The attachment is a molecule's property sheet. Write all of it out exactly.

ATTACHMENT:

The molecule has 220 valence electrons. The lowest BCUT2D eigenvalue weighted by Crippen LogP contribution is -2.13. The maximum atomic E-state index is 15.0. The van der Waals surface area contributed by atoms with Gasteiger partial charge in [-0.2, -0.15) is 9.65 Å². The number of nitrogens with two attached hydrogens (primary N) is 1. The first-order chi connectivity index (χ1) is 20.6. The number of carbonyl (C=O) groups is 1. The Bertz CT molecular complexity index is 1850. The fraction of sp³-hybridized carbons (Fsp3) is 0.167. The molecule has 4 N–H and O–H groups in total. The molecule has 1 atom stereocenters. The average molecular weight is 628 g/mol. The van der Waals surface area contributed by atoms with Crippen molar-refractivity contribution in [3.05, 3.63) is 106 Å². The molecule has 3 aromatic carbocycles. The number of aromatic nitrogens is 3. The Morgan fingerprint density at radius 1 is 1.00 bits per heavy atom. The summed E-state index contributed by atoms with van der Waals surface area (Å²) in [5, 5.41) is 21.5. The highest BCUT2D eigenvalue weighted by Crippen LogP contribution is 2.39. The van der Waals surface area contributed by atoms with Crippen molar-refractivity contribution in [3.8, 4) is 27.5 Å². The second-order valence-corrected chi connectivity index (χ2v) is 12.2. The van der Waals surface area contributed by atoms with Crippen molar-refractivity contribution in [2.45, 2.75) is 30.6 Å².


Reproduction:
The molecule has 220 valence electrons. The lowest BCUT2D eigenvalue weighted by Crippen LogP contribution is -2.13. The maximum atomic E-state index is 15.0. The van der Waals surface area contributed by atoms with Gasteiger partial charge in [-0.2, -0.15) is 9.65 Å². The number of nitrogens with two attached hydrogens (primary N) is 1. The first-order chi connectivity index (χ1) is 20.6. The number of carbonyl (C=O) groups is 1. The Bertz CT molecular complexity index is 1850. The fraction of sp³-hybridized carbons (Fsp3) is 0.167. The molecule has 4 N–H and O–H groups in total. The molecule has 1 atom stereocenters. The average molecular weight is 628 g/mol. The van der Waals surface area contributed by atoms with Crippen molar-refractivity contribution in [3.05, 3.63) is 106 Å². The molecule has 3 aromatic carbocycles. The number of aromatic nitrogens is 3. The Morgan fingerprint density at radius 1 is 1.00 bits per heavy atom. The summed E-state index contributed by atoms with van der Waals surface area (Å²) in [5, 5.41) is 21.5. The highest BCUT2D eigenvalue weighted by Crippen LogP contribution is 2.39. The van der Waals surface area contributed by atoms with Crippen molar-refractivity contribution in [3.8, 4) is 27.5 Å². The second-order valence-corrected chi connectivity index (χ2v) is 12.2. The van der Waals surface area contributed by atoms with Crippen molar-refractivity contribution in [2.45, 2.75) is 30.6 Å².